What truly great businesses (and business people) do.
3 Remarkable stories: Watershipdown, Mamut and Google

Shall I ‘wrap’ it for you?

No, this is not a blog on wasteful packaging; I’ll leave that to a friend of mine who hates packaging and plans to start his own blog on it ;-)

After reading Permission Marketing by Seth Godin (which, again, made me stop and think several times) I decided on two things: focus our marketing strategy for next year on this principle, and that something was missing in Seth’s book.

According to Seth Permission Marketing works when the message you send out is:

  • Anticipated (it’s no use buying lists containing email-addresses of people who have never heard from you and probably don’t want to hear from you anyway)
  • Relevant (your message should contain information that the reader/listener is really interested in to read/hear; don’t go on and on about your company)
  • Personal (spend time to create a specific message this specific person wants to read/hear; the message to his/her neighbour will be different)

But sending out RAP-messages (I like acronyms, but ARP sounds too much like selling a loan or mortgage, so allow me some creativity ;-)) doesn’t tick all the boxes in turning strangers into friends, friends into prospects, prospects into happy customers.
It ticks more boxes than spam, more boxes than adds in newspapers and magazines, and more boxes than a website that doesn’t entice ‘visitors’ to take action.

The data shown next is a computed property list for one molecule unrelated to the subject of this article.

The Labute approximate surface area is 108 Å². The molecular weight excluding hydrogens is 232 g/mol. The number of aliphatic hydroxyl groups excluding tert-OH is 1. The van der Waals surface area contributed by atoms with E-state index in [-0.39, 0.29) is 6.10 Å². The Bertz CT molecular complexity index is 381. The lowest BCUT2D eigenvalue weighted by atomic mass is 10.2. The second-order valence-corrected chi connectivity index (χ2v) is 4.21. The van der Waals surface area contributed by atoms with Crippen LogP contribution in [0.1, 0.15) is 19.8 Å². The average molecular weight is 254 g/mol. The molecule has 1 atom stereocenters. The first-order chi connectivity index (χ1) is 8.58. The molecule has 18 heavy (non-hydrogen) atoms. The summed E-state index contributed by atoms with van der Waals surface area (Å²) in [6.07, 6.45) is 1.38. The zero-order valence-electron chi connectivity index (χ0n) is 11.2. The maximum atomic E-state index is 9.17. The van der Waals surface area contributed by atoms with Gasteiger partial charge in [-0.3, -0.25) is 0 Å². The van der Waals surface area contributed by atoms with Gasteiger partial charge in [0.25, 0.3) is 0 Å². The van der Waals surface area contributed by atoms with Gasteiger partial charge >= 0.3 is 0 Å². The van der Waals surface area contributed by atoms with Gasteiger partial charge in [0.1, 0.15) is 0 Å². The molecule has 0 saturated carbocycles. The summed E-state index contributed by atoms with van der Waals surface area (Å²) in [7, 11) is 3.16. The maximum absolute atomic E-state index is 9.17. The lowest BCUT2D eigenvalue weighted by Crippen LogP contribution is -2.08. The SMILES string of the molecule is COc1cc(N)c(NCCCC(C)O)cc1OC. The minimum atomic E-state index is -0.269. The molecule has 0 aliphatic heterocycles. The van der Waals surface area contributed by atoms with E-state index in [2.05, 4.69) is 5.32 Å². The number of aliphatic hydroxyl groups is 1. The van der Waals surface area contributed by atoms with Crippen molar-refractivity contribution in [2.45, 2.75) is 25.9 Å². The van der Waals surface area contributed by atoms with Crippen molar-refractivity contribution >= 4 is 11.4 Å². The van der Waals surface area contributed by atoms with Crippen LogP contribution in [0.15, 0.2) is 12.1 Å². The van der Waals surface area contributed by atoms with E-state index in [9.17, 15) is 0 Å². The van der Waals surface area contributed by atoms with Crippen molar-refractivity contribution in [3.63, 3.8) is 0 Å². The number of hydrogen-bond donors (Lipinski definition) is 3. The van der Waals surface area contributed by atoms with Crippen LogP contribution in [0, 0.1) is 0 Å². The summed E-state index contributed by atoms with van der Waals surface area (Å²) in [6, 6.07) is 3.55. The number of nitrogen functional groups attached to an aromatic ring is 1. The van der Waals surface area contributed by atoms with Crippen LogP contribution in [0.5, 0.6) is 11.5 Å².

But something significant is missing to achieve that ultimate goal of marketing: turning a stranger into a happy customer.

  • Worthwhile, or in marketing terms: WII.FM (What’s in it for me).

The messages should also be worthwhile, a promise that the one who benefits most from the message is the reader/listener. Then it ticks all the boxes.

Hence, WRAP your message ;-)

Comments

Alex

This is a good article. The messages should also be worthwhile, a promise that the one who benefits most from the message is the reader/listener. Then it ticks all the boxes. If you are interesting visit the site marketing strategy

Karin H.

Hi Alex

Thanks for dropping by. Marketing is indeed all about telling/explaining the benefits the customer will get. And that was what I thought was missing in Seth's RAP-message.

Karin H. (Keep It Simple Sweetheart, specially in business)

The comments to this entry are closed.